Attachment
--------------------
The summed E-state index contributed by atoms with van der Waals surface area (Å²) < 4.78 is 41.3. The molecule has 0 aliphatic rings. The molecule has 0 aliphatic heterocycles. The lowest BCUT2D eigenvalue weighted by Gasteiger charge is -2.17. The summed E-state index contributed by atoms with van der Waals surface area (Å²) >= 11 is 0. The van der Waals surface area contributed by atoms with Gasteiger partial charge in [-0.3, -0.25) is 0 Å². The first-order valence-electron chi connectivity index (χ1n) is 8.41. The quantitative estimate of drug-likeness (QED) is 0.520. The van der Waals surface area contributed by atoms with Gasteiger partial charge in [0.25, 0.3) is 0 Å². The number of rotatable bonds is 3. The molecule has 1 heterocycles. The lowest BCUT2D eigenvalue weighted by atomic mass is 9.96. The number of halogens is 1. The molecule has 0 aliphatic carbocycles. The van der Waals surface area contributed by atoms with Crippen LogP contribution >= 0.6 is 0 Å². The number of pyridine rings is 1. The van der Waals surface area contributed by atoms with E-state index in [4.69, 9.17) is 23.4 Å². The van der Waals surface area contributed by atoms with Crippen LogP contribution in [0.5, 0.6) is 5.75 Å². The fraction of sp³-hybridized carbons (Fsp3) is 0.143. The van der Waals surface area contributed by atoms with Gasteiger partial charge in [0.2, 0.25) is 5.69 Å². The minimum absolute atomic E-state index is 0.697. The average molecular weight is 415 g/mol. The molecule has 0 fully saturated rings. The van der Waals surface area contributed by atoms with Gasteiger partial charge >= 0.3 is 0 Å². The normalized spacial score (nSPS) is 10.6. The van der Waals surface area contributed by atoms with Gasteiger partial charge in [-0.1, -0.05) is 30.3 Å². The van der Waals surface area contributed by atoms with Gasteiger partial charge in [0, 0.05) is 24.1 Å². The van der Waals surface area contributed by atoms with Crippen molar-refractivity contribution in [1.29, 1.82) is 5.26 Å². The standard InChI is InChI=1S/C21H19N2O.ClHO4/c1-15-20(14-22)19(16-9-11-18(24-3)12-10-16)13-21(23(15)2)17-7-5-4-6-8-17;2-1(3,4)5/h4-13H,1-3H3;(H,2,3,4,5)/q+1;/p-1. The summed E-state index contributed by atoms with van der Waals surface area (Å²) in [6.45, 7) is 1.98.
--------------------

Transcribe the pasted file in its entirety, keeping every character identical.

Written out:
The summed E-state index contributed by atoms with van der Waals surface area (Å²) < 4.78 is 41.3. The molecule has 0 aliphatic rings. The molecule has 0 aliphatic heterocycles. The lowest BCUT2D eigenvalue weighted by Gasteiger charge is -2.17. The summed E-state index contributed by atoms with van der Waals surface area (Å²) >= 11 is 0. The van der Waals surface area contributed by atoms with Gasteiger partial charge in [-0.3, -0.25) is 0 Å². The first-order valence-electron chi connectivity index (χ1n) is 8.41. The quantitative estimate of drug-likeness (QED) is 0.520. The van der Waals surface area contributed by atoms with Gasteiger partial charge in [0.25, 0.3) is 0 Å². The number of rotatable bonds is 3. The molecule has 1 heterocycles. The lowest BCUT2D eigenvalue weighted by atomic mass is 9.96. The number of halogens is 1. The molecule has 0 aliphatic carbocycles. The van der Waals surface area contributed by atoms with Crippen LogP contribution >= 0.6 is 0 Å². The number of pyridine rings is 1. The van der Waals surface area contributed by atoms with E-state index in [4.69, 9.17) is 23.4 Å². The van der Waals surface area contributed by atoms with Crippen LogP contribution in [0.5, 0.6) is 5.75 Å². The fraction of sp³-hybridized carbons (Fsp3) is 0.143. The van der Waals surface area contributed by atoms with Gasteiger partial charge in [0.2, 0.25) is 5.69 Å². The minimum absolute atomic E-state index is 0.697. The average molecular weight is 415 g/mol. The molecule has 0 fully saturated rings. The van der Waals surface area contributed by atoms with Gasteiger partial charge >= 0.3 is 0 Å². The normalized spacial score (nSPS) is 10.6. The van der Waals surface area contributed by atoms with Gasteiger partial charge in [-0.1, -0.05) is 30.3 Å². The van der Waals surface area contributed by atoms with Gasteiger partial charge in [0, 0.05) is 24.1 Å². The van der Waals surface area contributed by atoms with Crippen molar-refractivity contribution in [1.29, 1.82) is 5.26 Å². The standard InChI is InChI=1S/C21H19N2O.ClHO4/c1-15-20(14-22)19(16-9-11-18(24-3)12-10-16)13-21(23(15)2)17-7-5-4-6-8-17;2-1(3,4)5/h4-13H,1-3H3;(H,2,3,4,5)/q+1;/p-1. The summed E-state index contributed by atoms with van der Waals surface area (Å²) in [6.45, 7) is 1.98.